Finally, Table 2 summarizes the financial conditions of farm households according to their adjusted government payments. The reported numbers are striking. Nonfarmers own about 60% of operated farmland, and therefore receive an estimated 20% (= 34% x 60%) of the total payment benefits. Over 58% of farm households received no government payments in 1999. In contrast, slightly over one percent of farm households received about 25% of total government payments to farm households, and about one-fifth of one percent of farm households received almost 9% of all payments. Moreover, households in the highest payment category (more than $150,000 of government payments) averaged more than $2.1 million dollars of net worth. By these tenancy-adjusted measures of well-being, a disproportionate share of government payments went to well-off farmers in 1999.


This examination of the relationship between government payments and farm household well-being provides several key insights. We show that household income, like farm income itself, serves as a poor measure of well-being due to its volatility. Farms with the lowest incomes in 1999 had high consumption expenditures and net worth—two arguably superior measures of well-being. We also find that, even after adjusting for land tenancy, government payments are allocated disproportionately to farms with the highest consumption expenditures and net worth. The least well-off farm households received relatively little government payments.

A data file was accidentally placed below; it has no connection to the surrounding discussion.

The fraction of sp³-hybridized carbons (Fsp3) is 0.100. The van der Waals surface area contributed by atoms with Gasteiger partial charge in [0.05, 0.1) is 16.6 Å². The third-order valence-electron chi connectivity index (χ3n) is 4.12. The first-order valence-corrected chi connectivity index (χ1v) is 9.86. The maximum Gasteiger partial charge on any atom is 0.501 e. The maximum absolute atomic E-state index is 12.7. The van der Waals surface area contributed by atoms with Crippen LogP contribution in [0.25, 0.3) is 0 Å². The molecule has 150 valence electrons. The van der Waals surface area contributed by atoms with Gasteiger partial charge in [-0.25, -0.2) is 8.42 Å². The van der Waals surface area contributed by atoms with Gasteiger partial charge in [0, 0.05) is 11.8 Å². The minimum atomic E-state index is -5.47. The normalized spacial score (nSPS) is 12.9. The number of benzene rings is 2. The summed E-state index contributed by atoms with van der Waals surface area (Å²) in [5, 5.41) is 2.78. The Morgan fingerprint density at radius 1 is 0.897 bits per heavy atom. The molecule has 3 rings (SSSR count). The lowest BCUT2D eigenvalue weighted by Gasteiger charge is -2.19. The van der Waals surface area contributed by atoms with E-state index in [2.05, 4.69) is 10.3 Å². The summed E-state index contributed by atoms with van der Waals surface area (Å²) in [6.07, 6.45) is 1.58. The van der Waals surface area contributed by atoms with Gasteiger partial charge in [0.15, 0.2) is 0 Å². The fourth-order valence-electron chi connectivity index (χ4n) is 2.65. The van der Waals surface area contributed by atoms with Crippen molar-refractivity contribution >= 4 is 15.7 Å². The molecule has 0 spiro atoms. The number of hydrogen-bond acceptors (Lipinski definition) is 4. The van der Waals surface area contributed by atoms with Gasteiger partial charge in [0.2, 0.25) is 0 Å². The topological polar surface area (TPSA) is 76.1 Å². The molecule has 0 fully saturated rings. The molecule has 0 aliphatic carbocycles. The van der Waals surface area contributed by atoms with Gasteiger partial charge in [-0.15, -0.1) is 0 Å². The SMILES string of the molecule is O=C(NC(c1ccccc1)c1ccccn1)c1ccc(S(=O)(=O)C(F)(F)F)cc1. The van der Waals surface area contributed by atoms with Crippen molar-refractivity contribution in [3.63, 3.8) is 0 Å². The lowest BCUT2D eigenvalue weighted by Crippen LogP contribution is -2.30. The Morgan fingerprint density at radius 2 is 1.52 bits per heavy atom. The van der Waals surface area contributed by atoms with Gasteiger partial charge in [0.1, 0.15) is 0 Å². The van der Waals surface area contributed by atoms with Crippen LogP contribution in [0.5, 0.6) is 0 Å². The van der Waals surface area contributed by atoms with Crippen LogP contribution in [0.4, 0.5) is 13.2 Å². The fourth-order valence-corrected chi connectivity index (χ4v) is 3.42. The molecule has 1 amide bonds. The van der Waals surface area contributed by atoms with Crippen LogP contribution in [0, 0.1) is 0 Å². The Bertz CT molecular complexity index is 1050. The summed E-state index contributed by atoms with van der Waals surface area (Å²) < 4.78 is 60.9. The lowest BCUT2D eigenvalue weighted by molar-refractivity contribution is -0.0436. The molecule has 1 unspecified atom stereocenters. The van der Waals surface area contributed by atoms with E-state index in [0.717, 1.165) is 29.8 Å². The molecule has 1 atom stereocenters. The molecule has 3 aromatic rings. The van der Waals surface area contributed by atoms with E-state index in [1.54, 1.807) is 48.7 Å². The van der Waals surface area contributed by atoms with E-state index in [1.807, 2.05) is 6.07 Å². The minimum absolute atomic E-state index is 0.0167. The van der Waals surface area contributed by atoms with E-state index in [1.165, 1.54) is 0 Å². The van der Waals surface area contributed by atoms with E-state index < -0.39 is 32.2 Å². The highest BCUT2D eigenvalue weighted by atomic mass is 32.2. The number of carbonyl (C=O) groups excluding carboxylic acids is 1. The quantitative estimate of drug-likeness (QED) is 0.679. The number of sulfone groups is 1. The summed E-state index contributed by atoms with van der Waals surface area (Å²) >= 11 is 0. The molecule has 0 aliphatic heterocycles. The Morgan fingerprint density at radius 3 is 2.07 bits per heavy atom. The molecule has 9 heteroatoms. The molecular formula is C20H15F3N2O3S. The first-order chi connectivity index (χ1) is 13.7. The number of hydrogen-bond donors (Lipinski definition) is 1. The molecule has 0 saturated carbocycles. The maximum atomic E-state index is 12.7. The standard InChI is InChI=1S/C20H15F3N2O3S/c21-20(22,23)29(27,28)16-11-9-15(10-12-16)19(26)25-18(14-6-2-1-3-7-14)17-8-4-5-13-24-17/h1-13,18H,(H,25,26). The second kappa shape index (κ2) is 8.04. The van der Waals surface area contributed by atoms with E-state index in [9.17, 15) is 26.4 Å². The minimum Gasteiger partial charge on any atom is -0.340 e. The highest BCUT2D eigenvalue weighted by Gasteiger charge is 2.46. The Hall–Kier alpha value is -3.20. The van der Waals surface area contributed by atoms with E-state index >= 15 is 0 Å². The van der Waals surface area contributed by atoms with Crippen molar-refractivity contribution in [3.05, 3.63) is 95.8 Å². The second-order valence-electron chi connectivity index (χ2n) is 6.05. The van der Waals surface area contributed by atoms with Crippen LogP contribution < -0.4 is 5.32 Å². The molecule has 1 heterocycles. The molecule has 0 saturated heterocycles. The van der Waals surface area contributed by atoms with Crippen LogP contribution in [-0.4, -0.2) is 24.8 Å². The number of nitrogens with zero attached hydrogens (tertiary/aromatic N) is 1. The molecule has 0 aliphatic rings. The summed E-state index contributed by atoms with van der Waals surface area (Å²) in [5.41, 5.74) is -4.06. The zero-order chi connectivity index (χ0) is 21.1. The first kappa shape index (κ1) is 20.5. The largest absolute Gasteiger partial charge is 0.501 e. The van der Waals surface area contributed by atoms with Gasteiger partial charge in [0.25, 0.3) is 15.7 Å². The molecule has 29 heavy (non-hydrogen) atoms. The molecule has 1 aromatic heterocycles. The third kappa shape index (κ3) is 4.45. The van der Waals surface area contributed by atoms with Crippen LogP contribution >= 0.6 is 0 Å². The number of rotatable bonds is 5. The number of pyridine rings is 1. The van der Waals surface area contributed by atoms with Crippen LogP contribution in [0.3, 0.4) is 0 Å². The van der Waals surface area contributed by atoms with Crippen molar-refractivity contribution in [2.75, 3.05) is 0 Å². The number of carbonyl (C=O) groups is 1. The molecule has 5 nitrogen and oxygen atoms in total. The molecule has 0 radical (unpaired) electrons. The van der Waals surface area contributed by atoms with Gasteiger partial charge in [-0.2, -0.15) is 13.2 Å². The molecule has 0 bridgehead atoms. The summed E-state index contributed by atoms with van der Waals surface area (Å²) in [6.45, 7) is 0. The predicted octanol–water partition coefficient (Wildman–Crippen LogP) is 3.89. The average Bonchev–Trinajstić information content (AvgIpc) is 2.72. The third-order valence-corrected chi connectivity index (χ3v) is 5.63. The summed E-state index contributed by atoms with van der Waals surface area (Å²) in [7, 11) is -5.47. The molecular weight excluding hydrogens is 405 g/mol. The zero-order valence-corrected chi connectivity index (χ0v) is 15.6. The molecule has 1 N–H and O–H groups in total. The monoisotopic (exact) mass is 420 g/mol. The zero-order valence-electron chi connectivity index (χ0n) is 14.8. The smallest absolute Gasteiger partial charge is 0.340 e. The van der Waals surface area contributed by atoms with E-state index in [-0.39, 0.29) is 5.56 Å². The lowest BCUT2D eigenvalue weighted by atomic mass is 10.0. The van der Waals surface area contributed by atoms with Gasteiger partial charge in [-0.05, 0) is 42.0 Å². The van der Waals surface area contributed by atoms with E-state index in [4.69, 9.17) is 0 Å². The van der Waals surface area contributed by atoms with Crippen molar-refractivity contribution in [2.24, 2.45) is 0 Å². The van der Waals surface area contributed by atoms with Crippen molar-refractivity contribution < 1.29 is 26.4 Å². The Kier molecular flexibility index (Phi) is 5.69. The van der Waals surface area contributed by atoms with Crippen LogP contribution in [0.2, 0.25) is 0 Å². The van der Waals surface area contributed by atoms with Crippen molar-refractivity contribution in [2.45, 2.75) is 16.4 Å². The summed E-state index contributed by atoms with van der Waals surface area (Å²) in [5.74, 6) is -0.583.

The implications of these findings depend on the objectives of agricultural policy, which may include supporting domestic production, smoothing income over time, or improving the well-being of the poorest farm households. Since 1996, agricultural policies have moved away from production support toward "decoupled" programs including Production Flexibility Contracts, Market Loss Assistance, and Counter-Cyclical payments. These programs are not tied to current output and may do little to support production. However, the Counter-Cyclical and Market Loss Assistance payments could significantly reduce farm income volatility and help farms overcome liquidity problems—something not addressed by this analysis. In terms of helping the least well-off farmers, the 1999 allocation of farm payments suggests that current programs are poorly targeted: government payments flow disproportionately to the farm households with the greatest wealth and the highest consumption expenditures.

Policies to limit payments under consideration by the Commission on the Application of Payment Limitations for Agriculture could result in a distribution of payments that is better targeted toward the least well-off farmers. Because household income can be a poor indicator of farm household well-being, the Commission might consider net worth as an additional criterion for payment limitations.


1 Total household income (from farm and nonfarm sources) is used in all the figures and tables.